Dying to Self

In a world where opinions run rampant, I’d like to reaffirm that I do not claim to be an authority on God’s word nor life itself. I’m not a ministry blogger rather an echo of a life lived with many failures and flaws. But, grace! As much as I draw inspiration from various authors, I still prefer delving into the word of God for my personal edification and encouragement. There’s a little comment I’ve inscribed in the front of my Bible that says, “You, the Bible and the Holy Spirit are priority in interpretation. You must not relinquish this to a commentator.”

I don’t know where you are currently stationed along this journey of life but I do know that ‘death’ awaits you, as it does me and everyone around us. What a gloomy thought and au contraire ‘bella musing’, right? But stay with me, I know this is uncomfortable. Death is merely transformation. It is a bridge and crossing it is a means to an end. Like the butterfly, without death we cannot transform and be truly resurrected. Without it, we can’t cross over and receive the wonderful promises found in Christ, in this life and in eternity. 

Whilst we have no power in the ‘death’ that we face at the end of our life, we do have power in the daily ‘death’ during this life, that is ‘dying to self’. In other words, willingly ‘denying yourself’. This entails a string of little encounters we face throughout life. It is in these encounters where we are required to choose “in humility, to count others more significant than ourselves” as Paul cautions in Philippians 2:3. The purpose is to sharpen and build our character in preparedness for what comes after the earthly death. 

Of course, not everyone grapples with this. Many simply choose to reject it and forgo the narrow path for the easier one of living for ‘self’. This is a tough inner battle and proves difficult to even the most saintly of saints. I’m pretty sure you can relate to the challenge of ‘dying to self’, perhaps one of these resonate with you:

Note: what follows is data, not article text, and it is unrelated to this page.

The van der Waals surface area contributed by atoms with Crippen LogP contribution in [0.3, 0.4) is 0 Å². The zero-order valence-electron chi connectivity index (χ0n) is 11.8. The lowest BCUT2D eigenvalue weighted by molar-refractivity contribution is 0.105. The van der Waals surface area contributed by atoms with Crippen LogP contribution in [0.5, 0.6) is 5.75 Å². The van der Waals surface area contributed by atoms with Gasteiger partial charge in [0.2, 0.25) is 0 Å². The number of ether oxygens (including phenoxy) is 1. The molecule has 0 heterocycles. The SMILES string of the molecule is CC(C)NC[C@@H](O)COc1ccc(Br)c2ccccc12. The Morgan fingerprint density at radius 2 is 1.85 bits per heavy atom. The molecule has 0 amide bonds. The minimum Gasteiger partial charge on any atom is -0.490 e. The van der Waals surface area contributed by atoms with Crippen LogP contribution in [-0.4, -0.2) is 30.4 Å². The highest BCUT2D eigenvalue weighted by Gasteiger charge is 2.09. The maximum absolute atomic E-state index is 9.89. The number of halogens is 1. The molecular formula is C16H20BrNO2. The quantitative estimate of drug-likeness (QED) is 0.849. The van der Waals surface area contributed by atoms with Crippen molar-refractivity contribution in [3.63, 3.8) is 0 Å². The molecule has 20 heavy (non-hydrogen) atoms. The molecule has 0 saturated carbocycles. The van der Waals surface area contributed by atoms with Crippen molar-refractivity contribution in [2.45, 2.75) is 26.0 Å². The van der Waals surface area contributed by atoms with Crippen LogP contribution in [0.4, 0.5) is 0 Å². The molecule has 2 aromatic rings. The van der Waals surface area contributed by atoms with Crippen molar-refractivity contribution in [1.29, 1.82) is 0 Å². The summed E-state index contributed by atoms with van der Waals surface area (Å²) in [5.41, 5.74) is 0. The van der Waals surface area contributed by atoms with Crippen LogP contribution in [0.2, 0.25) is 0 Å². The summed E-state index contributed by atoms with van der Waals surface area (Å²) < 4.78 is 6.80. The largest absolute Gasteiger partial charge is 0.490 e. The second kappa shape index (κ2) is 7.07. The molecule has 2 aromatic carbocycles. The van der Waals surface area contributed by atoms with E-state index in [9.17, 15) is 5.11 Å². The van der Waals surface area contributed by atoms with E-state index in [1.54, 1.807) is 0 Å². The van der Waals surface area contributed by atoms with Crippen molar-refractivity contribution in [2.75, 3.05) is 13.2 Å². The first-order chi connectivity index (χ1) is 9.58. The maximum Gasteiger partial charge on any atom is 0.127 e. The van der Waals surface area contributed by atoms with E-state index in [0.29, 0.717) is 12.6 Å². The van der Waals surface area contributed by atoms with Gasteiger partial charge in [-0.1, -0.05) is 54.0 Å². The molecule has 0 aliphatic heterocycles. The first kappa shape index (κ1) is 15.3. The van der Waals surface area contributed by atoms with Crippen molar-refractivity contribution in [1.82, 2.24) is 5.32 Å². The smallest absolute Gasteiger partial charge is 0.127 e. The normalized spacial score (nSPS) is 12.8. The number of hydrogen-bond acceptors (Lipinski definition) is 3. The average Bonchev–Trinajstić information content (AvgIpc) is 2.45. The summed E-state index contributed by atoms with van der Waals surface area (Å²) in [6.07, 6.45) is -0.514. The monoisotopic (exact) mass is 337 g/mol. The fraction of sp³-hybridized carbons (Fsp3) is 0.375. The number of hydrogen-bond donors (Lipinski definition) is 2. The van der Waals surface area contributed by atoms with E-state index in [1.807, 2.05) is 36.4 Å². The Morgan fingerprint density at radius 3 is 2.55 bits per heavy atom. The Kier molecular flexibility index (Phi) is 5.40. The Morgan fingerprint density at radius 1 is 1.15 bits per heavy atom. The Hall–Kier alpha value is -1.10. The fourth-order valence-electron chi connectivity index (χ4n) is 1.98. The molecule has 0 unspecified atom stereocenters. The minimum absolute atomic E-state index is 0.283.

When insults and accusations are hurled against and you don’t retaliate with harsh words – that is dying to self.

When your trust and love is betrayed and you don’t become cold and bitter – that is dying to self.

When you are genuinely happy for others when they prosper and bloom even though you are still waiting for your breakthrough – that is dying to self.

When you are rejected, shamed and despised but instead, decide to trust God to define your worth and not give in to self-doubt – that is dying to self.

When you are forsaken and neglected and you don’t become defeated with dejection – that is dying to self.

When you are ostracized and oppressed because of the color of your skin, ethnicity, gender or creed and you don’t stir up rebellion in your heart – that is dying to self.

When you are unfairly silenced and disregarded, and sans disparagement, you hold a silent tongue for the sake of peace – that is dying to self.

When your enemies are consumed with jealousy and hatred and are out to get you with slander, gossip and ill will and, instead of being vengeful, you pray for them – that is dying to self.